Paul’s odd Saturday morning
This is the first of a two-part blog concerning our Chief Curator’s shopping trip to a Montréal auction house. It is one of his tasks to help grow the National Currency Collection of the Bank of Canada Museum.
It’s 5:10 Saturday morning. Some song on the radio rips me out of a pleasant sleep. I quickly whack the snooze button so as not to disturb my wife and then slump down again into my pillow only to be startled five minutes later by Justin Bieber…I think.
Saturday, 14 May 2016 and it was not the usual start to my weekend. Instead of rising early, reading for a couple of hours and then enjoying a leisurely breakfast, I was up, showered, shaved, dressed, in a cab and then on a bus heading for Montréal.
Why was I doing this? MTM International, a collectibles store on Sainte-Catherine Street East, was holding a two‑day auction featuring numismatic rarities from the seminary of Nicolet. (former Catholic college near Trois-Rivières, Quebec, opened early 1800s) The sale included the largest assemblage of French Regime paper money auctioned in Canada, including several items that were not in the National Currency Collection. In previous weeks, following notice of the sale, I had viewed the offerings online, identified pieces of interest and determined what we could afford.
I could have participated from Ottawa, by sending in advance mail bids or bidding live online on the day of the auction, but in this business it is important to know your competition and to be seen to be a participant: two things you cannot accomplish from the comfort of home. So, here I was on the bus, book in my lap and, fortunately, nobody beside me smelling of yesterday’s garlic‑rich dinner.
The bus pulled into the Berri Street station on‑time at 10:30. I boarded the Metro for a fast trip to Papineau station two stops east. As I exited the station, I could see MTM International directly across the road. I went into the sale room to register for the auction and examine the notes on my wish list. While auctioneers do their best to identify problems with material, things occasionally go unnoticed, so it is best to avoid surprises by personally inspecting the lots in advance.
The sale room was a hive of activity. About 20 people sat at tables scrutinizing lots, heads bent down with magnifying glasses pressed close to their faces. Two guards who looked very capable of dealing with “incidents” kept watch. Staff scurried behind the tables fetching objects, adjusting lights, setting out snacks or connecting terminals to receive online bids. To the left of the tables was the auction floor itself with its podium, large screens and seating for about 120 people. It was quiet but for a few, small isolated groups having private conversations. This was all about to change.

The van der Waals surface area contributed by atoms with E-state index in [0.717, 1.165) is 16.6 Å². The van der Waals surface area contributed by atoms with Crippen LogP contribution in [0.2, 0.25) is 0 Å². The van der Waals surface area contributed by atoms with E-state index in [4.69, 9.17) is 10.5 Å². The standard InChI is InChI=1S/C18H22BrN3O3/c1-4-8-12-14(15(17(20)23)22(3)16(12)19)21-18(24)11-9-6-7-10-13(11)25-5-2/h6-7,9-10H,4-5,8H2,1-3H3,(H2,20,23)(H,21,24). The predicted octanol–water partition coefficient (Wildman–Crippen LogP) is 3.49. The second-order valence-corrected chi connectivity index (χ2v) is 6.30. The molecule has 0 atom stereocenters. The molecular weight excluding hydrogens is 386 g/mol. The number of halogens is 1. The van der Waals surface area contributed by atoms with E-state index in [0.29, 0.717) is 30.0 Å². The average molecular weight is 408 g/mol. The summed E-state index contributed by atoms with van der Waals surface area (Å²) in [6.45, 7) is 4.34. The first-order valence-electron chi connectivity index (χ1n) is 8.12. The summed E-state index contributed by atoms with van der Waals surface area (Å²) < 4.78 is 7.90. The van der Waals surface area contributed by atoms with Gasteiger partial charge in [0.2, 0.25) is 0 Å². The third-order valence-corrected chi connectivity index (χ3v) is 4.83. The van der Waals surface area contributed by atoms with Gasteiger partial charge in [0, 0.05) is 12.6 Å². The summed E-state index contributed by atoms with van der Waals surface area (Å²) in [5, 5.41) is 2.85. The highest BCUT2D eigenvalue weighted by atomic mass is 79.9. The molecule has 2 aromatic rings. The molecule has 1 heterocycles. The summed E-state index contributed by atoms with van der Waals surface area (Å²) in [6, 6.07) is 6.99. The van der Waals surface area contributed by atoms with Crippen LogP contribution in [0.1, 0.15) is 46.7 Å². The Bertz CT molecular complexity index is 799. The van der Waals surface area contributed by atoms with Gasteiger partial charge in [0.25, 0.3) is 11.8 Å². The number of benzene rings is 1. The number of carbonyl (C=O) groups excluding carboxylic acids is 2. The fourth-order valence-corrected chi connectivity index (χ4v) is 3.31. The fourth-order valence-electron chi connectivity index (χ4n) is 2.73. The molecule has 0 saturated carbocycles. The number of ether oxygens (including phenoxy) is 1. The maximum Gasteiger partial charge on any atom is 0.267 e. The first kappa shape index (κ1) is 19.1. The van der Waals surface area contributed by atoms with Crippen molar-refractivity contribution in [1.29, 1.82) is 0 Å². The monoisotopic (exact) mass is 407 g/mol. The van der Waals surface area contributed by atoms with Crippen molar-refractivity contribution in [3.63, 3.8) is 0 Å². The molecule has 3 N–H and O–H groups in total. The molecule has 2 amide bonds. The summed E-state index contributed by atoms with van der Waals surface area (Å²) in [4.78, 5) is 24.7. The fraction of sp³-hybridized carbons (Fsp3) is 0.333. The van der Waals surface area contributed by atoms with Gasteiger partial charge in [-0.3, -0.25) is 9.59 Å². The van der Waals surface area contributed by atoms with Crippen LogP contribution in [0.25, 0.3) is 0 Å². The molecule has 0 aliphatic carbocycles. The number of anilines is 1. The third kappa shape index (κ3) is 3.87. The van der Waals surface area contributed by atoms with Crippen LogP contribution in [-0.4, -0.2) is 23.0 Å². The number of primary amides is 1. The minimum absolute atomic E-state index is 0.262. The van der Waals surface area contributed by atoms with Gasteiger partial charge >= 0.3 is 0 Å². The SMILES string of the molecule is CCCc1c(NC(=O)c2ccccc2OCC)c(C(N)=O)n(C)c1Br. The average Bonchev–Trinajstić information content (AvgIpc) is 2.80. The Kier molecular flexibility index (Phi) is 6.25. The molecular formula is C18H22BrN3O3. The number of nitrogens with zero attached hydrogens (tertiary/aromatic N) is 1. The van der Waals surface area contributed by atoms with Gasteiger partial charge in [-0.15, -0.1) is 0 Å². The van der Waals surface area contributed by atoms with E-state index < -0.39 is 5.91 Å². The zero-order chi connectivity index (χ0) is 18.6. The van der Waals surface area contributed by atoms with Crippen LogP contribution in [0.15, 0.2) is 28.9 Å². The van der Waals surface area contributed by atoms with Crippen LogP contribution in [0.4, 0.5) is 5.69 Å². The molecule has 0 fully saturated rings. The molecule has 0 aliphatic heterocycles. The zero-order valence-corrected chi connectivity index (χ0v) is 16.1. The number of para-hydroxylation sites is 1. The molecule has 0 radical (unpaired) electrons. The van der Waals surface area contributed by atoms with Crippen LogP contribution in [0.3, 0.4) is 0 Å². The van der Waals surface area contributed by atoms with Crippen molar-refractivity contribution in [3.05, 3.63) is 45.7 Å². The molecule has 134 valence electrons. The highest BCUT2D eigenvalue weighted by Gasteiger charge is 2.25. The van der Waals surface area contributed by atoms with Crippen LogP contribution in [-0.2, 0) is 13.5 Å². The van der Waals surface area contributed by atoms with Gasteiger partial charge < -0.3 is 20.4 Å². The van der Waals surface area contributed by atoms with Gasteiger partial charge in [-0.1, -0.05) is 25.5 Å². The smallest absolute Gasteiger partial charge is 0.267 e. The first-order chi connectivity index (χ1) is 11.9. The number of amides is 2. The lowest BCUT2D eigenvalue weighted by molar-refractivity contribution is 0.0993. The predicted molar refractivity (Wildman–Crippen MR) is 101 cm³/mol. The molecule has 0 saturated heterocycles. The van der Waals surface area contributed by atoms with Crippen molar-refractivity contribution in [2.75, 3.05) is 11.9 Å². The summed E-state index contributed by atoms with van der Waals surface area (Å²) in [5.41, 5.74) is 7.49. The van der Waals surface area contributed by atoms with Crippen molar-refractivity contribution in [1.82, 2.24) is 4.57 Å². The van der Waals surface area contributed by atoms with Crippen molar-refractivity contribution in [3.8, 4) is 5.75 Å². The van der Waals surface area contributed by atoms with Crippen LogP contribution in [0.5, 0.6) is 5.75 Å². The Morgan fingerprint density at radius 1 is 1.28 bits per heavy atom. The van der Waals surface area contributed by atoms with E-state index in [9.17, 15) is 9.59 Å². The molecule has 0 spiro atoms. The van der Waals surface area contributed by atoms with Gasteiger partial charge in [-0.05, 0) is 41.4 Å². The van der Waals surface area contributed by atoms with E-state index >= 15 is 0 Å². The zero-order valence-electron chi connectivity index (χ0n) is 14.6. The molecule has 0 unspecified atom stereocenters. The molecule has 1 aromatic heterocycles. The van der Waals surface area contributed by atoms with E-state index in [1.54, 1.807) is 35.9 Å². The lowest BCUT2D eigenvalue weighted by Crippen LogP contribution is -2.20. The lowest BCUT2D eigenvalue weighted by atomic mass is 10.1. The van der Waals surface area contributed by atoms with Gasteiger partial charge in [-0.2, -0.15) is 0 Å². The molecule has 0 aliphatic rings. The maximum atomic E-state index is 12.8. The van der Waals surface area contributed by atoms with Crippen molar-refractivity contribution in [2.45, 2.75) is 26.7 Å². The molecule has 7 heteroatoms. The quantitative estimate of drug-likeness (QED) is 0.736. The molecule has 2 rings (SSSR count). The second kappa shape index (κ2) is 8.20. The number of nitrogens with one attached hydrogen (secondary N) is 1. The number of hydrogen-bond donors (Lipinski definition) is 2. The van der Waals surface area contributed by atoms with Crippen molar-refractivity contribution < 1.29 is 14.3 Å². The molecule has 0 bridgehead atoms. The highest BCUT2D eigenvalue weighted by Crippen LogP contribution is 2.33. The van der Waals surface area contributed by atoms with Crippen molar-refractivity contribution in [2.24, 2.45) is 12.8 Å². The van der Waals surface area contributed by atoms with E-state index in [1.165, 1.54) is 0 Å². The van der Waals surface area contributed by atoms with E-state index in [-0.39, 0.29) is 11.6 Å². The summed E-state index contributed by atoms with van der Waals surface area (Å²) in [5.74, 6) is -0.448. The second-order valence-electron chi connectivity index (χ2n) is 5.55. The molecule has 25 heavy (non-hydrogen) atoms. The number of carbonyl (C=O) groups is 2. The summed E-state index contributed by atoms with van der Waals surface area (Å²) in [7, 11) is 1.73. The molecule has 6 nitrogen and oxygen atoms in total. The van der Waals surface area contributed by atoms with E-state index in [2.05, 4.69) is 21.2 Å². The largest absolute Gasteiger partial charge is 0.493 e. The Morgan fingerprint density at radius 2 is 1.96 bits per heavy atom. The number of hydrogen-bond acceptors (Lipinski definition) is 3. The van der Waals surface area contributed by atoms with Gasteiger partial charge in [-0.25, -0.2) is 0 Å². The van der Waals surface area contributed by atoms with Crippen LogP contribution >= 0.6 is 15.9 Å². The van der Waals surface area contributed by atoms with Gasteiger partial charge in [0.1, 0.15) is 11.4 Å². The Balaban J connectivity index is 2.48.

I later took a seat at the back of the room to get a good view of anyone who might bid against me. At 1:00 pm sharp the auctioneer called the room to order and everyone fell silent. After a few introductory remarks he called out the first lot: a group of military medals and decorations awarded to two former lieutenant governors of Quebec.
I didn’t have long to wait for the French colonial paper money. Within five minutes, the competition was on for lot #12, a piece of card money worth 6 livres dated 1729. Bidding was slow to start, almost hesitant, as buyers felt their way, getting a sense of the competition and not wanting to be overly aggressive and bid too much money. Everyone looks for a bargain even though they know what to expect. The pre‑sale catalogue had conservatively estimated the value of each card at between $5,000 and $10,000 and up to $15,000 for a card in better condition.
I wasn’t bidding on this piece but I could sense the anticipation in the air as prospective buyers watched attentively the auctioneer’s movements. Dealers standing at the back of the room spoke to clients on their cellphones, relaying where the auction stood and bidding on their client’s behalf. Staff at computer terminals called out online bids. Gradually, the bids quickened and the momentum built, growing first by $50 increments, then $100, then $500—and then it was over. After calling a third a final time for additional bids, the auctioneer struck his hammer against the podium and shouted “Sold for $7,500”—a bargain, in my opinion, given the card’s rarity and historical significance. I thought “Wow, I won’t have any trouble buying what I came for.”
How wrong I was!
The $20 bill of 1969 was the prototype of the Scenes of Canada note series. Yet, as more notes were designed, the theme—and the $20 note itself—would change.
In 1896, three enterprising men struck gold in the Klondike region of the Yukon. Their story is just one of many that illustrates the allure of gold through the ages.
The economies in modern, complex video games can teach gamers a lot about decision making and financial literacy.
Over its 350-year lifespan, the Hudson’s Bay Company has had an enormous impact on Canada’s economy and how the nation was settled.
The Bank of Canada head office is two structures: the stone cube on Wellington Street and the glass structure that it is nestled into. Both are significant architectural landmarks.
Supply and demand is part of the very bedrock of an economy. It's what generates the price of any product or service.
An image of a river of logs floating behind Parliament Hill has long lived in Canadian collective memory thanks to a bank note, the Scenes of Canada $1 bill.
Putting an industrial facility on a bank note is not a casual decision. At the end of the 1960s, such places were earning a bad reputation for pollution. There was actually a good reason for this choice, but it wasn’t obvious to many Canadians.